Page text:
By Suzanne Kelly.
Many area taxi drivers are suffering.
Not only has lock down stopped most of the journeys people would have made, but the city’s draconian and Byzantine laws, which stopped city businesses making and receiving deliveries and which created arcane one-way traffic systems, prevented people from making swift in-and-out taxi journeys to buy essentials.
Now the city seems to be fumbling on a new front.
The central government website says:
“If you are eligible for a grant your local authority will get in touch with you, starting from week commencing 18 January 2021. You do not need to contact them.”
Derek Davidson, 57, of Bridge of Don, has been a driver for 21 years. Mr Davidson told Aberdeen Voice:
“The grant will help drivers pay fixed costs such as car loans and insurance which were not included in the grants given by the U.K. government. The Scottish government were clear that these grants would be administered by the council and paid out by the 31st January.”
Three key points from the Scottish government website are: that an applicant’s council will need your bank details, that the scheme started week commencing 18 January, and that correspondence can be by phone, email or letter.
An Aberdeen City Council told Aberdeen Voice otherwise, claiming:
* the scheme only started on 26 January.
* an official bank statement be supplied – despite a driver’s private financial transactions having nothing to do with their eligibility. A print out from logging into your account is not acceptable.
Applicants should not need to supply more than their bank name, sort code and account number once they have proved they are eligible and submitted ID.
This official bank statement requirement will also delay payments while applicants write to their bank to get an official statement (many banks convinced customers to opt out of paper statements long ago for environmental and cost-saving reasons).
ACC demands that all correspondence be handled electronically.
As Mr Davidson points out – not everyone has email and not everyone has a home computer.
Once an applicant gets the official statement from their bank, they apparently need to scan it to comply with ACC’s email only directive.
ACC seems to require drivers to open an account on the city’s website before they can even access the application form.
(NB The Scottish Information Commissioner is looking into ACC’s attempts to make FOI requesters sign up – those who want to make requests should insist on the freedom not to sign up, and/or use the website whatdotheyknow.com to lodge FOI requests.)
This extra layer of unnecessary bureaucracy will mean every time a user is logged in, a trail of what they have accessed on the ACC website will come to exist.
Not everyone who does FOI requests or who wants to apply for a grant they deserve wants ACC to be able to know what they are looking at for instance. There is no legal requirement on those who want to correspond and do business by letter to fall in line with ACC.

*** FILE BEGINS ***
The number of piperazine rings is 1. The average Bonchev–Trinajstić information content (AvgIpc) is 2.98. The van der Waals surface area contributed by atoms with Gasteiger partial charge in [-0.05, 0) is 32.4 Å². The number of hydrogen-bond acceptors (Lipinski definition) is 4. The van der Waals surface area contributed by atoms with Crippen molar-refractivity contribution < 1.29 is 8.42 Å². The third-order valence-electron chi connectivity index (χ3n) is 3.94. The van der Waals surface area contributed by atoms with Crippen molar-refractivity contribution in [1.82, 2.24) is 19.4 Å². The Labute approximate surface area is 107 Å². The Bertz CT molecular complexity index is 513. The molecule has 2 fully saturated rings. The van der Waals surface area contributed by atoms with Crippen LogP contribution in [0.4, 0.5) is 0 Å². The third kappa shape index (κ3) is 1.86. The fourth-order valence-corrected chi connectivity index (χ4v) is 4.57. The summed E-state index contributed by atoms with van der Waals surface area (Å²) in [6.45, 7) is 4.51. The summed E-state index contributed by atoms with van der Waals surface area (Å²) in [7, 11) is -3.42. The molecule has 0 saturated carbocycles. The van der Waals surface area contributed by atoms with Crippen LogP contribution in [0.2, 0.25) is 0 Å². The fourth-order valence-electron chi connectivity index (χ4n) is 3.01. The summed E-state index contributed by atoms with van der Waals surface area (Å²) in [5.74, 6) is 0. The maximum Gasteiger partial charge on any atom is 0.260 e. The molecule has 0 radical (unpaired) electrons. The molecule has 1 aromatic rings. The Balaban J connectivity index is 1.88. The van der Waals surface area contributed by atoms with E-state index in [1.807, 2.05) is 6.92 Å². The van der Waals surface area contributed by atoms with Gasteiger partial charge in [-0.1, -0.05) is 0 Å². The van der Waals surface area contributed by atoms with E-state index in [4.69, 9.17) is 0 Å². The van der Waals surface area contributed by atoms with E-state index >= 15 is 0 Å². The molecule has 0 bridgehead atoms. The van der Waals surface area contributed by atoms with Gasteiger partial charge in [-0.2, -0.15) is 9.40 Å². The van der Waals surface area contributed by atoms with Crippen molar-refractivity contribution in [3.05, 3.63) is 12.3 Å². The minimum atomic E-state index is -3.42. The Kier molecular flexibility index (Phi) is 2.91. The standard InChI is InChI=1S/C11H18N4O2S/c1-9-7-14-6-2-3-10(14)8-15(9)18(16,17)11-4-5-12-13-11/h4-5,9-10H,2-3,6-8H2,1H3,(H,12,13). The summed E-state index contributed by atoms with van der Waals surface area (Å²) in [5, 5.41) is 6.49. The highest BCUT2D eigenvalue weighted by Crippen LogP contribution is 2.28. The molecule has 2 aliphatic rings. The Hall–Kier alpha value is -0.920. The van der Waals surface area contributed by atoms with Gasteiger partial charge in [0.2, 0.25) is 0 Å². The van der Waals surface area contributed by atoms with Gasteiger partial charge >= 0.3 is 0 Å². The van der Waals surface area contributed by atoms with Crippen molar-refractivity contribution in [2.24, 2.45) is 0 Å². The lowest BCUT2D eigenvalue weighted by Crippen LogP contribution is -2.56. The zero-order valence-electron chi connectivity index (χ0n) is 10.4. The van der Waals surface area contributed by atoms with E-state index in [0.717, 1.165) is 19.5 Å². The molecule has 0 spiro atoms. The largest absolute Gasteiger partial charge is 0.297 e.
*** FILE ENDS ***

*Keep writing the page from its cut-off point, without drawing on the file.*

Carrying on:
If, as some correspondence sent to drivers indicates, avoiding paper, letters is somehow a Covid-19 safety measure, then surely school teachers and staff must not touch any paper either.
Mr Davidson said:
“I’m not sure why the council would need to see the drivers’ bank statements as it is an invasion of privacy in my opinion. All they needed was our sort codes an account numbers. It is also wrong that people are excluded if they don’t have an email address.
“The council undertook to administer the grants and should have had adequate procedures in place to ensure every driver was included. I’d be interested to know what happens to any unclaimed money.
In terms of eligibility, our tax records show we have been paying our way as taxi drivers and that should have been all the proof they needed for distribution of the grants.”
Central government advises it will look at how ACC is handling the administration of this grant.
ACC doubled-down when AV requested clarification on why they seem to diverge from the central government’s information on the grant. A spokesman said:
“The terms agreed through Cosla and SLAED is for all Local Authorities to administer the funds through an online application process – every local authority has done so.
“The application form was published on the council website on 26 January  and we contacted drivers the same day.
“Local authorities are required to be assured of the validity of any supporting information requested in determining eligibility for a grant.
“Every local authority requires details of the applicant’s bank statements to verify this is a legitimate applicant and not a third party using the licence and name of a driver. The Council has a privacy notice for the data handling process in respect to the scheme which is published on the website.”
AV will update further once central government advises. We will be happy to hear from any drivers who are impacted.
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